Oral Pathology

Dr Yash performs an oral exam as part of an initial comprehensive exam and during regular check-ups. An oral exam refers to the identification and control of disease in the maxillofacial and oral regions. It is painless and only takes a few minutes.

Normally the soft tissue of the mouth is lined with skin that has a smooth texture and pink color. Any change in the texture or color of this tissue may signal the beginning of a pathologic process. These changes may take place in any area of the mouth (tongue, lips, gums, etc.) as well as the face and neck. They may or may not be painful. The most serious of these changes is oral cancer.   If cell changes are detected during the exam, a biopsy of the area will be sent to a laboratory for analysis.
Other common problems that may be found during an oral exam include:
Geographic tongue: This is also called Benign Migratory Glossitis or Erythema Migrans. It is a condition where the small bumps (papillae) on the tongue are missing in some areas, giving a map-like appearance. It usually shows as red patches on or around the sides of the tongue, looking like a rash. It can come and go, and can cause increased sensitivity to some substances.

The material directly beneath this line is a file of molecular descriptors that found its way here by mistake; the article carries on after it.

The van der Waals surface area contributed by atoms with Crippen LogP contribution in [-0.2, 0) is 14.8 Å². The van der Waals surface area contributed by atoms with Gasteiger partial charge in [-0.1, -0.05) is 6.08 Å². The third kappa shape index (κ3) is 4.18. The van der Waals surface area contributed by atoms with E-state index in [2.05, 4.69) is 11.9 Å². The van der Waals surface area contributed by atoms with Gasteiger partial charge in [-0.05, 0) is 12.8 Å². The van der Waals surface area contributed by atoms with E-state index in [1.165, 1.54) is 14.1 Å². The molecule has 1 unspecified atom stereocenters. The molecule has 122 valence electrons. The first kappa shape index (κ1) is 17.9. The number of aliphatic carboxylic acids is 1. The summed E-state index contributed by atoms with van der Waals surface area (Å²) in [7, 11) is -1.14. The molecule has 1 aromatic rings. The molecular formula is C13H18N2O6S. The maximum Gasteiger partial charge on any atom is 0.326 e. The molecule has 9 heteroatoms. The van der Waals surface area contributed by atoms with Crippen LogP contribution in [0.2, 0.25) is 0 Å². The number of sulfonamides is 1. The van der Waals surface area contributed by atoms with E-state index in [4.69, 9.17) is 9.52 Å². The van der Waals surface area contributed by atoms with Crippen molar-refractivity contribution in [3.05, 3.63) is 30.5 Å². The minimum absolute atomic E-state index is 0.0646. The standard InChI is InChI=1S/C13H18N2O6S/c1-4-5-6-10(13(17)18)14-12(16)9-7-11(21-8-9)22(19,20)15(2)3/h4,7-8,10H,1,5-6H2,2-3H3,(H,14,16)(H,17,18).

Median Palatal Cyst: This is a very rare cyst of developmental origin. It is basically a fluid filled skin sac that appears in the middle of the palate, causing discomfort.
Hairy Tongue: The tongue appears hairy and black due to an overgrowth of bacteria or a yeast infection. It is usually a result of poor hygiene, radiation treatments to the head or neck, or extensive antibiotic use. It is also seen in intravenous drug users and HIV positive patients.

Pathological Disease Treatment
In most cases, pathological changes found in the oral region may be disfiguring and uncomfortable, but they are not life threatening. There are several options in treating the less serious problems found during an oral exam:
Antibiotics: Antibiotics may be prescribed to alleviate discomfort and soreness, and to return the tissues to their natural state.
Diluted hydrogen peroxide: When changes to the soft tissue are caused by poor oral hygiene, a diluted hydrogen peroxide mouthwash may be prescribed. This will destroy more bacteria than traditional mouthwash and remove bad breath.
Oral surgery: If cysts or abnormal non-cancerous growths are found, the dentist may decide to completely remove them. This can help breathing problems, improve speech, and reduce discomfort.
However, oral cancer is very serious and is found with more frequency, especially among men. Oral cancer is a term used to refer to any type of cancer affecting the jaw, tongue, or lower cheek area. A definitive diagnosis of oral cancer depends on biopsy analysis of the tissue. Therefore it is extremely important to seek immediate treatment when changes are first noticed.

If you have any questions about oral pathology, please call or contact our office.